Get Out

Jordan Peele’s racial-nightmare horror movie (pictured, above) is ticklish and disturbing enough to feel like “Guess Who’s Coming to Dinner” directed by Roman Polanski. The powerful connection it has made with audiences demonstrates one of the eternal — but perpetually forgotten — lessons of the movie business: If you dare to make the forbidden film that everyone says you’re not “supposed” to make…they will come! – Og

Beatriz at Dinner

The first comedy of the Age of Trump. In this darkly witty collaboration between director Miguel Arteta and screenwriter Mike White (their first dual outing since “Chuck & Buck” and “The Good Girl”), Salma Hayek is all luminous angelic flakiness as Beatriz, a downtrodden New Age massage therapist who gets invited to a client’s high-powered dinner party. There, a proudly piggish real-estate baron (John Lithgow) brings out her vengeful inner tiger. Is he a Trump figure? Yes, but less for his tycoon bluster than for the way he stands in for the death of empathy. – Og

The Big Sick

Did you notice that romantic comedies have disappeared? That makes Michael Showalter’s indie gem not just a Sundance breakout film but a witty, heart-rending new model for the romcom genre. Set in Chicago, it’s about Kumail (Kumail Nanjiani), a stand-up comedian from a traditional Pakistani Muslim family, and Emily (Zoe Kazan), whom he falls in love with but secretly thinks he’s forbidden to marry. Romance and comedy are but two dimensions in a tale of illness, identity, and the way the peskiest of parents can be your best friends. – Og

Baby Driver

Buckle up for attitude and adrenaline as Edgar Wright revisits the idea behind his music video for Mint Royale’s “Blue Song,” focusing on a getaway driver with a penchant for pop tunes. This unapologetic exercise in style might not be deep, but it makes for some swell summer entertainment. — Pd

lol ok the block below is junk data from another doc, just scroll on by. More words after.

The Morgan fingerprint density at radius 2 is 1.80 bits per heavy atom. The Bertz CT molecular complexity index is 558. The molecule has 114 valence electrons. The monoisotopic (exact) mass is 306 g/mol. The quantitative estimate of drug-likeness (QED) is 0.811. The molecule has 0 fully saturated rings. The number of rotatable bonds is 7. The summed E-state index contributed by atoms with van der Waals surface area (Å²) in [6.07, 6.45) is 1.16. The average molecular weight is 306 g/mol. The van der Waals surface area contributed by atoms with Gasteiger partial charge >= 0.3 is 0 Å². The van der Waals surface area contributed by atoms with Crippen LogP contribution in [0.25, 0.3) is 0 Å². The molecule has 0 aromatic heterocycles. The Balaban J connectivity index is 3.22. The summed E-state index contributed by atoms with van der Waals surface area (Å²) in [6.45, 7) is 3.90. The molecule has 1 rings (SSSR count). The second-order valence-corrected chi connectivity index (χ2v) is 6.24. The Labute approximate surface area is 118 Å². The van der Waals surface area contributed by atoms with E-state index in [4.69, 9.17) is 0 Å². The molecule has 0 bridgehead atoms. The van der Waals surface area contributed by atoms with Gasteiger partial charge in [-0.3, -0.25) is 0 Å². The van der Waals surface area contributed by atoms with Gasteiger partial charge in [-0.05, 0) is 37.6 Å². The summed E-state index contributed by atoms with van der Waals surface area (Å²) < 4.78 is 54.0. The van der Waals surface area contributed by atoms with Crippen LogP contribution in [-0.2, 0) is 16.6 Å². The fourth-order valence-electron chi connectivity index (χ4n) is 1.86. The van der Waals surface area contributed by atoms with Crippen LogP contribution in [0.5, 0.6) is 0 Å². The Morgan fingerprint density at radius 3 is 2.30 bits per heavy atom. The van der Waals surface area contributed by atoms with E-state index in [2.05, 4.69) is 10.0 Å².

Contemporary Color

Although the world lost “Stop Making Sense” director Jonathan Demme earlier this year, we’re fortunate that singer David Byrne is still breaking the sound barrier — and that brothers Bill and Turner Ross were there to witness this ecstatic brainchild, in which top pop acts with 10 high school color guard squads. — Pd

Heal the Living

Gifted French helmer Katell Quillévéré shows compassion for even the most minor characters touched by a tragedy that enables a life-saving heart transplant in this stirring French melodrama. Though it barely made a blip in theatrical release, watch for this deeply felt festival gem when it hits home video in August. — Pd

Land of Mine

How long can you hold your breath? If the answer is anything less than 101 minutes, you might want to rethink watching this white-knuckle Danish war movie, a runner-up for the foreign-language Oscar, in which a team of German soldiers (kids, really) are tasked with removing landmines buried by their comrades. — Pd

The Lego Batman Movie

It lacks the sheer everything-in-this-film-is-awesome novelty of “The Lego Movie,” but it brings off something else. In portraying Batman (played to manly-voiced comic perfection by Will Arnett) as a ruthlessly monomaniacal, paralyzingly insecure compulsive loner, disconnected from everything but his heroic self-branding, Chris McKay’s animated dazzler comes closer to portraying a superhero as a complex being than any comic-book movie has in years. — Og

Lost in Paris

The year will be hard-pressed to deliver a funnier movie than the latest from physical-comedy partners in crime Abel and Gordon (check your local arthouse listings!). Whether dancing along the Seine or dangling from the Eiffel Tower, the duo make Paris their playground. And don’t miss the last performance by Emmanuelle Riva, who died in January. — Pd